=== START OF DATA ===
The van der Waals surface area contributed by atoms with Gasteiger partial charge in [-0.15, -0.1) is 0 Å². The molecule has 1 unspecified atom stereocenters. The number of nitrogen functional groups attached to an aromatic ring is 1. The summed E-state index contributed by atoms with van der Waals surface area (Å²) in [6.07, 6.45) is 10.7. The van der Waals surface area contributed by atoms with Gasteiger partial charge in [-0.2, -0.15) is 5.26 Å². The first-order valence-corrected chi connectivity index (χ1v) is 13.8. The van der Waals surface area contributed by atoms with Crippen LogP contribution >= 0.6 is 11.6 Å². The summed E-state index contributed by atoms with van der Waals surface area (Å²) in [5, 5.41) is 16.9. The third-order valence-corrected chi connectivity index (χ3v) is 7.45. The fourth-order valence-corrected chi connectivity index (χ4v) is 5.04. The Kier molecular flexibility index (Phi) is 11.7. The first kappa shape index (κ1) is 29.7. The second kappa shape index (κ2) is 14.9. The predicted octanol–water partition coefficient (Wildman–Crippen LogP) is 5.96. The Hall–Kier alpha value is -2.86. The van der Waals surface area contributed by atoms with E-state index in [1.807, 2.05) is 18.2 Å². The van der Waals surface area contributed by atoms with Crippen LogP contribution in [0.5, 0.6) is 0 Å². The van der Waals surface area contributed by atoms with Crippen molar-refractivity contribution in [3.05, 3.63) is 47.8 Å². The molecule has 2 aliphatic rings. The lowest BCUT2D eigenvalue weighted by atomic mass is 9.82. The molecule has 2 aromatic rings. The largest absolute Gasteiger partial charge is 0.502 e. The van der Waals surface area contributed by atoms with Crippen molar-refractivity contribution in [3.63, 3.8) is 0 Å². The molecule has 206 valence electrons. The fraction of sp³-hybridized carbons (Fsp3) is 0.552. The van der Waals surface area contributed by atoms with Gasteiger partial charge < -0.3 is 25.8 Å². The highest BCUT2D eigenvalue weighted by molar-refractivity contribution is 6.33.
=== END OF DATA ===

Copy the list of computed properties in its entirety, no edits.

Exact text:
The van der Waals surface area contributed by atoms with Gasteiger partial charge in [-0.15, -0.1) is 0 Å². The molecule has 1 unspecified atom stereocenters. The number of nitrogen functional groups attached to an aromatic ring is 1. The summed E-state index contributed by atoms with van der Waals surface area (Å²) in [6.07, 6.45) is 10.7. The van der Waals surface area contributed by atoms with Gasteiger partial charge in [-0.2, -0.15) is 5.26 Å². The first-order valence-corrected chi connectivity index (χ1v) is 13.8. The van der Waals surface area contributed by atoms with Crippen LogP contribution >= 0.6 is 11.6 Å². The summed E-state index contributed by atoms with van der Waals surface area (Å²) in [5, 5.41) is 16.9. The third-order valence-corrected chi connectivity index (χ3v) is 7.45. The fourth-order valence-corrected chi connectivity index (χ4v) is 5.04. The Kier molecular flexibility index (Phi) is 11.7. The first kappa shape index (κ1) is 29.7. The second kappa shape index (κ2) is 14.9. The predicted octanol–water partition coefficient (Wildman–Crippen LogP) is 5.96. The Hall–Kier alpha value is -2.86. The van der Waals surface area contributed by atoms with E-state index in [1.807, 2.05) is 18.2 Å². The van der Waals surface area contributed by atoms with Crippen LogP contribution in [0.5, 0.6) is 0 Å². The van der Waals surface area contributed by atoms with Crippen molar-refractivity contribution in [3.05, 3.63) is 47.8 Å². The molecule has 2 aliphatic rings. The lowest BCUT2D eigenvalue weighted by atomic mass is 9.82. The molecule has 2 aromatic rings. The largest absolute Gasteiger partial charge is 0.502 e. The van der Waals surface area contributed by atoms with Crippen molar-refractivity contribution in [3.63, 3.8) is 0 Å². The molecule has 206 valence electrons. The fraction of sp³-hybridized carbons (Fsp3) is 0.552. The van der Waals surface area contributed by atoms with Gasteiger partial charge < -0.3 is 25.8 Å². The highest BCUT2D eigenvalue weighted by molar-refractivity contribution is 6.33.